The simple equation, when it comes to weight loss, is ‘calories out must exceed calories in’. So you need to burn more calories than you consume to lose weight. Cycling burns calories: between 400 and 1000 an hour, depending on intensity and rider weight.

Of course, there are other factors: the make-up of the calories you consume affects the frequency of your refuelling. As does the quality of your sleep and of course the amount of time you spend burning calories will be influenced by how much you enjoy your chosen activity.

Assuming you enjoy cycling, you’ll be burning calories. And if you eat well, you should lose weight.

3. Cycling builds muscle

Benefits of cycling

Build muscle on the bike

The resistance element of cycling means that it doesn’t just burn fa. It also builds muscle – particularly around the glutes, hamstrings, quads, and calves. Muscle is leaner than fat. And people with a higher percentage of muscle burn more calories even when sedentary.

To be clear – you won’t end up with quads like a track sprinter unless you invest a serious amount of time at the squat rack. But you will develop a nice toned derriere.

4. Enjoy second breakfasts

benefits of cycling

Chow down breakfast before AND after a ride

If you decide to cycle to work, you’ve got a great excuse to add a couple of guilt free snacks to your day.

Since a half hour ride to work should be burning between 200 and 500 calories, you’ve got a license to enjoy a smug second breakfast at your desk.

If you’re serious about burning fat, you could do your morning ride fasted (sans breakfast). But that’s mainly a habit reserved for the most dedicated of nutters.

5. Better lung health

You won’t be alone if this point seems contradictory to common sense. But a recent study suggests that people who ride a bike are actually exposed to fewer dangerous fumes than those who travel by car.

A study by the Healthy Air Campaign, Kings College London, and Camden Council, saw air pollution detectors fitted to a driver, a bus user, a pedestrian and a cyclist using a busy route through central London.

The results showed that the driver experienced five times higher pollution levels than the cyclist, as well as three and a half more than the walker and two and a half times more than the bus user. Long story short: the cyclist won.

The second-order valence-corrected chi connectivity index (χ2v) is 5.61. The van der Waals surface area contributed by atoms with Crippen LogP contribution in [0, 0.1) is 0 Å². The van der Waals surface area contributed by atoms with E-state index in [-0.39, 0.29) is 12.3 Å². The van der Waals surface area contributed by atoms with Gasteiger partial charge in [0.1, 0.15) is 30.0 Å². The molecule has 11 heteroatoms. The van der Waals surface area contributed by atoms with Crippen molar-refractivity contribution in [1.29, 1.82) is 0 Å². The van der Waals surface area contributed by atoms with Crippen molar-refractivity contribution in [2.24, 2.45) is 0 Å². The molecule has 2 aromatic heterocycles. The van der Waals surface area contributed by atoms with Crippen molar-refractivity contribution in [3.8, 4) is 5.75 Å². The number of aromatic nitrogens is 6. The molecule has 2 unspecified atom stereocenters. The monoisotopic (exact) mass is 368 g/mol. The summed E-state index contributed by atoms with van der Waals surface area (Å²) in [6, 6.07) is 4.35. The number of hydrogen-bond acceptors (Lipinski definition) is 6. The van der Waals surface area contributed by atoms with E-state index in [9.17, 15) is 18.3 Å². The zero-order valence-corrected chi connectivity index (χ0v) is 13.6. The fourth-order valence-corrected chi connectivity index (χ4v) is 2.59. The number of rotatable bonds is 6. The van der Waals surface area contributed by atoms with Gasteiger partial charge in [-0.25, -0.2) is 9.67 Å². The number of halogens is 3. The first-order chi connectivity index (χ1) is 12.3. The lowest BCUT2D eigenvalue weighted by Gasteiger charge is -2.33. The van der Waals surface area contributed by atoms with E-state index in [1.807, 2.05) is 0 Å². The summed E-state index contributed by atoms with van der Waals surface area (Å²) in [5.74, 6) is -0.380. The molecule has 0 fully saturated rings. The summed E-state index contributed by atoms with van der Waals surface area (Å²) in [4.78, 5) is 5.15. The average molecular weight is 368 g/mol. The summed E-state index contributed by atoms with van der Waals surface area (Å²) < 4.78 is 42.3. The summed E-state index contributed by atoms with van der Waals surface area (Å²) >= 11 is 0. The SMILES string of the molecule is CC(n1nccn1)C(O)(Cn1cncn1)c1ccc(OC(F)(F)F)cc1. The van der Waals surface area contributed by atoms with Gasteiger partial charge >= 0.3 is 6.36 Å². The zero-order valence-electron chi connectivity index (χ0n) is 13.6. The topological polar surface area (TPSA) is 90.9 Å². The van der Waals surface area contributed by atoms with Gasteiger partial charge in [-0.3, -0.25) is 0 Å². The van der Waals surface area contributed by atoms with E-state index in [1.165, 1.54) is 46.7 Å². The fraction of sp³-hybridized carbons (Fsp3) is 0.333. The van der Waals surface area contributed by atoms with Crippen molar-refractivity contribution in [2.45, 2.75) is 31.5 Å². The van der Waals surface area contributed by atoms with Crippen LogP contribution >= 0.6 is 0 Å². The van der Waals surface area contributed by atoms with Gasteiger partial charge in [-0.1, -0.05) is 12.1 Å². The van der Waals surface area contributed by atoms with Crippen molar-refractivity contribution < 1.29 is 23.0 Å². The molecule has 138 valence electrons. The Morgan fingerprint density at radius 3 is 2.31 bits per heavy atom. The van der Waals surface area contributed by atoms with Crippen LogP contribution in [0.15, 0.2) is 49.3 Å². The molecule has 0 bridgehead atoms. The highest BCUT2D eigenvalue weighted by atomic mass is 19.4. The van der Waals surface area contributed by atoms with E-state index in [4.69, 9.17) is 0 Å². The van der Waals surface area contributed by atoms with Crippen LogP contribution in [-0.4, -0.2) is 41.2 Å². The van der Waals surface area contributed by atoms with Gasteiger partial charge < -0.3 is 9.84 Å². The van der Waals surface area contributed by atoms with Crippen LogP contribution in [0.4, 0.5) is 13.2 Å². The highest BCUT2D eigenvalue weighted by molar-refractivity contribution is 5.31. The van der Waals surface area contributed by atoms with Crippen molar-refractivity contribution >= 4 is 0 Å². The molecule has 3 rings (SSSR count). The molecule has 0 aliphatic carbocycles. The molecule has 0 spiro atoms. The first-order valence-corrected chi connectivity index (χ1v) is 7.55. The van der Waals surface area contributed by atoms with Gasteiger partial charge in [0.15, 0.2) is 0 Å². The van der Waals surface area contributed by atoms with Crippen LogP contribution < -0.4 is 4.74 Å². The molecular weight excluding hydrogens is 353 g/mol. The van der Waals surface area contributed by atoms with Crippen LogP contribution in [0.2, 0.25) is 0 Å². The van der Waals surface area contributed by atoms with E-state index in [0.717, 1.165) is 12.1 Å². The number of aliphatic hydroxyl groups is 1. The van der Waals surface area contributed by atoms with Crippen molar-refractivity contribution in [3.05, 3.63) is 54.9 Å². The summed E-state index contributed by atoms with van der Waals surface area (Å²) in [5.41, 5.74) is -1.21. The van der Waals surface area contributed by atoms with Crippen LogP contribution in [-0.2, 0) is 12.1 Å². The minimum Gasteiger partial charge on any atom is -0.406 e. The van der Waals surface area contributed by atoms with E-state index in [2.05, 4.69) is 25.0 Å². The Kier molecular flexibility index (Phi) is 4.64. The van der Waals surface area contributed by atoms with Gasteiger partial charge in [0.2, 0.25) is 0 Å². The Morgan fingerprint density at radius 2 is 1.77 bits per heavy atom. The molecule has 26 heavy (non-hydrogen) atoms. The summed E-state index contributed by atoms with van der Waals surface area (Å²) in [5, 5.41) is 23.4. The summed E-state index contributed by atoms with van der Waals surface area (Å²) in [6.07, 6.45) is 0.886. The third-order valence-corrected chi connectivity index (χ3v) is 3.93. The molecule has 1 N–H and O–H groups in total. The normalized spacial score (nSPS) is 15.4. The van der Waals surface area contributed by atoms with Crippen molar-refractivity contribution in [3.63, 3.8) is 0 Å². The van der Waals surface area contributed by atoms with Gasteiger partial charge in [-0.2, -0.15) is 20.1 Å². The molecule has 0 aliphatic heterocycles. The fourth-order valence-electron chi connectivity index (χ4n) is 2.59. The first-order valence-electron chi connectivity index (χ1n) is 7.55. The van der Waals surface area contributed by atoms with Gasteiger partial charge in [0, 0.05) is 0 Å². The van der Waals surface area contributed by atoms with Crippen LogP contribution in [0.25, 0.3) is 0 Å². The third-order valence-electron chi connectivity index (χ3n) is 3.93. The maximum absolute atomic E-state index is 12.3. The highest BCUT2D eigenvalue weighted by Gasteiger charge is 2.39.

6. Cuts heart disease and cancer risk

benefits of cycling

Up your heart health and life expectancy by bike

Cycling raises your heart rate and gets the blood pumping round your body, and it burns calories, limiting the chance of your being overweight. As a result, it’s among a selection of forms of exercise recommended by the NHS as being healthy ways to cut your risk of developing major illnesses such as heart disease and cancer.

New evidence was presented in the form of a study conducted by the University of Glasgow, earlier this year. Researchers studied over 260,000 individuals over the course of five years – and found that cycling to work can cut a riders risk of developing heart disease or cancer in half. The full study can be read here.

Dr. Jason Gill of the Institute of Cardiovascular and Medical Sciences commented: “Cycling all or part of the way to work was associated with substantially lower risk of adverse health outcomes.”

7. Cycling is low impact

benefits of cycling

Cycling is a low impact form of exercise

Many of the upshots we discuss when we talk about the benefits of cycling are exercise related. Reckon it might be easier to just go for a run?

Running is weight bearing – and therefore injury rates are higher. Cycling, by contrast to running, is not weight bearing.

When scientists compared groups of exercisers – long distance runners and cyclists, they found the runners suffered 133-144 per cent more muscle damage, 256 per cent more, inflammation and DOMS 87 per cent higher

Whilst cycling is less likely to result in an overuse injury, they can still crop up. A professional bike fit is a good idea – skimping here is a false economy if you end up spending more cash on physio.